north american river otter

Lontra canadensis

Body Length:2'–4'
Tail Length:12"–18"
Weight:6–30 lbs
Geographic Distribution:Alaska, most of Canada, and parts of the continental United States south to Florida
Habitat:Rivers, wetlands along rivers, streams, swamps, ponds, and lakes
Wild Diet:Fish, frogs, crayfish, aquatic insects, clams, and turtles
Zoo Diet:Commercial carnivore diet, dog food, fish, crayfish, clams, fruits, vegetables, and eggs
Status in the Wild:Least Concern
Location:The Swamp

River otters have brown fur on the back with a paler underbelly. The lower jaw and throat are whitish. They have a head that looks flat on top but is otherwise rounded and supported by a short neck that is as wide as their skull. The body of a river otter is cylindrical and ends in a muscular and flexible tail that is thicker at the base than at the tip. They have short legs and webbed toes that allow them to thrive as swimmers. However, as aquatic mammals, they also have small ears and nostrils that can can be closed underwater, allowing them to hold their breath until they resurface.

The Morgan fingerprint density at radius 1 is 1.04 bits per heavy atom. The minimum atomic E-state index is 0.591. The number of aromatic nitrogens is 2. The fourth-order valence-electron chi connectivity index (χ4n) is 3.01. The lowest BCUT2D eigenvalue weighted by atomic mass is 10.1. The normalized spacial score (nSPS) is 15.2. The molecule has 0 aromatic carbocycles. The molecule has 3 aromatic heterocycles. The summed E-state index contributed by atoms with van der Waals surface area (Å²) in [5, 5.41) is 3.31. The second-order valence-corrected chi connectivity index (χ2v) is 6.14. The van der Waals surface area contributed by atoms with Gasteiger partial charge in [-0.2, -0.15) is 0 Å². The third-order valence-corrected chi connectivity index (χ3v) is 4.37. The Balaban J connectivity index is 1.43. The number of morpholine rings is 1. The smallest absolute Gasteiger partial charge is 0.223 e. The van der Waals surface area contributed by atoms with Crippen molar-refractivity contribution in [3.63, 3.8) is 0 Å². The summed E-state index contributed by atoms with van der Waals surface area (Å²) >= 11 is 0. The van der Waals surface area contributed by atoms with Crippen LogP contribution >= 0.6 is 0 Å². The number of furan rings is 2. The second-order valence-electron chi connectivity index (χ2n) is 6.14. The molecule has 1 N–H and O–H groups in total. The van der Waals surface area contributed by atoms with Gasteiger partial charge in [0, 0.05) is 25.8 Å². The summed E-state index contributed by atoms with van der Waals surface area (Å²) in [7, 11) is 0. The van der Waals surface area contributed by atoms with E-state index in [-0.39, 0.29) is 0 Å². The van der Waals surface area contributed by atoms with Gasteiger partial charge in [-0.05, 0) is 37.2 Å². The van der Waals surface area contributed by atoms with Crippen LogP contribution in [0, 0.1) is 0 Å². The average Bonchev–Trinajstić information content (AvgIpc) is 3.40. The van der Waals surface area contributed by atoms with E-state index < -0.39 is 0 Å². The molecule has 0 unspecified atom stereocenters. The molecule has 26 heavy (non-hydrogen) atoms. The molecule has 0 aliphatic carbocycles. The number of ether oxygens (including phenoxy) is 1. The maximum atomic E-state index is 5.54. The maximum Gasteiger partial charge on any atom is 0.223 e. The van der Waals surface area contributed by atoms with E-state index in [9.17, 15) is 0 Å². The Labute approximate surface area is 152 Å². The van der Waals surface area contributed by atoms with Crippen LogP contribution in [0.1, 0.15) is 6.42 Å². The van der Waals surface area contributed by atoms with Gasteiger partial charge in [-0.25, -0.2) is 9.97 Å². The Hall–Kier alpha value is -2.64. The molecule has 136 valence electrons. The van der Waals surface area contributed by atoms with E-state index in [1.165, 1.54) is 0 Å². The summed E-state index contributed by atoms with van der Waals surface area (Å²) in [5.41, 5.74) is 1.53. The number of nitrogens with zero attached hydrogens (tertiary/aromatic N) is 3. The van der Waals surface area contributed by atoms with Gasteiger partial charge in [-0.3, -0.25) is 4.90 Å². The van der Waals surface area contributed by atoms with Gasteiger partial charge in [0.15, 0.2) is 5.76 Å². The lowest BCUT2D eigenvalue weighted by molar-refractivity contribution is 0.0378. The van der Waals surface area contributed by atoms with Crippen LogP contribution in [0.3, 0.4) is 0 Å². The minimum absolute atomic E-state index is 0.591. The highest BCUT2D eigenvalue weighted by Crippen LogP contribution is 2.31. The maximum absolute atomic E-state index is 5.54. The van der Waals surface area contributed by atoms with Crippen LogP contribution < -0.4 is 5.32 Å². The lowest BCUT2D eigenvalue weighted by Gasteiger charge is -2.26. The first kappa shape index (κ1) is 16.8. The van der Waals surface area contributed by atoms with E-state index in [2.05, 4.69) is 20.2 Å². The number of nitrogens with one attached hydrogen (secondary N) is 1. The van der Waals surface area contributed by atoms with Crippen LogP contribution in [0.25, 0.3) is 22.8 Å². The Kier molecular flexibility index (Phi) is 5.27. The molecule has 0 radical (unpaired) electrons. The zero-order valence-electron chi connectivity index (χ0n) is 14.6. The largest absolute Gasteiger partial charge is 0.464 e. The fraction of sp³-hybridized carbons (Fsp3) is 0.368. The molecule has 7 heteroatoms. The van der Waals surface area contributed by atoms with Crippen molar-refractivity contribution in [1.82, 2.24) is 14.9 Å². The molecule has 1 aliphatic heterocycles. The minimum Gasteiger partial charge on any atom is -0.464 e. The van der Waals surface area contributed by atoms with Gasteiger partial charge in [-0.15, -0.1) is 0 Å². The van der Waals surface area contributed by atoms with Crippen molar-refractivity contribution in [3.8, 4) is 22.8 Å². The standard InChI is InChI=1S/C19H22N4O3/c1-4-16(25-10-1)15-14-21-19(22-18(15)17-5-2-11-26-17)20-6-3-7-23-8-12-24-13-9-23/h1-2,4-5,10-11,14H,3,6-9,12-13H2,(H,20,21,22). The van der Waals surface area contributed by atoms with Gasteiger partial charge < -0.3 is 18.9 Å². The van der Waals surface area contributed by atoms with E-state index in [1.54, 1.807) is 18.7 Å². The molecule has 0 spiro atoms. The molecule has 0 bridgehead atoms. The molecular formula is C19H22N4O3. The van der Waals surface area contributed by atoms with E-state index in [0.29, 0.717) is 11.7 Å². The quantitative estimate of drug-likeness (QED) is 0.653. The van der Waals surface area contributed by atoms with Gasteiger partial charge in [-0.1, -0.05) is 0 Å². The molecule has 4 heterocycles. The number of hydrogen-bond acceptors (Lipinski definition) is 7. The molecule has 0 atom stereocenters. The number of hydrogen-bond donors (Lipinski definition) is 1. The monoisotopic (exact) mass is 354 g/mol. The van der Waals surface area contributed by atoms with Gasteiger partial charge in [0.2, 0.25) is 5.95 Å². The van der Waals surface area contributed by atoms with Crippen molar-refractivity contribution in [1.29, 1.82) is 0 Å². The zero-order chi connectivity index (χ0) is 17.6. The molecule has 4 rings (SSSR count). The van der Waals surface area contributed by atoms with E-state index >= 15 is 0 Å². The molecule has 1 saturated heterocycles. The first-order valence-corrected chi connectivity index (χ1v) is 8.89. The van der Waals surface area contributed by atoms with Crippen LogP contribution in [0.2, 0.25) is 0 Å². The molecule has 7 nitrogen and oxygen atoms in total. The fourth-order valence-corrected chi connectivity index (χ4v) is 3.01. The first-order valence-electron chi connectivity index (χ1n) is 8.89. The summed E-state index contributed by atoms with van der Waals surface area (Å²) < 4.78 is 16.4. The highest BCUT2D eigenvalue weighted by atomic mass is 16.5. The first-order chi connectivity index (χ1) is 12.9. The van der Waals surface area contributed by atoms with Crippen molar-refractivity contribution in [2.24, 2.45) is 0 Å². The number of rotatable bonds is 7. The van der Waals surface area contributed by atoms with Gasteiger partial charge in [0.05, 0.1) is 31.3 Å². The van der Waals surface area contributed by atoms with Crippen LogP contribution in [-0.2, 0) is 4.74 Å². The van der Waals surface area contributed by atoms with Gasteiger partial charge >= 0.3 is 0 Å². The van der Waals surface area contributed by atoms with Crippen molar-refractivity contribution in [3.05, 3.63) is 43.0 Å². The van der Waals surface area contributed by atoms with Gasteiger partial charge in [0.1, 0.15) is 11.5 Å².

• Otters belong to the weasel family.
• This is the only inland otter species in North America.
• They usually stay underwater for less than one minute but can stay underwater for six to eight minutes.
• River otters were legally trapped for fur up until 1976.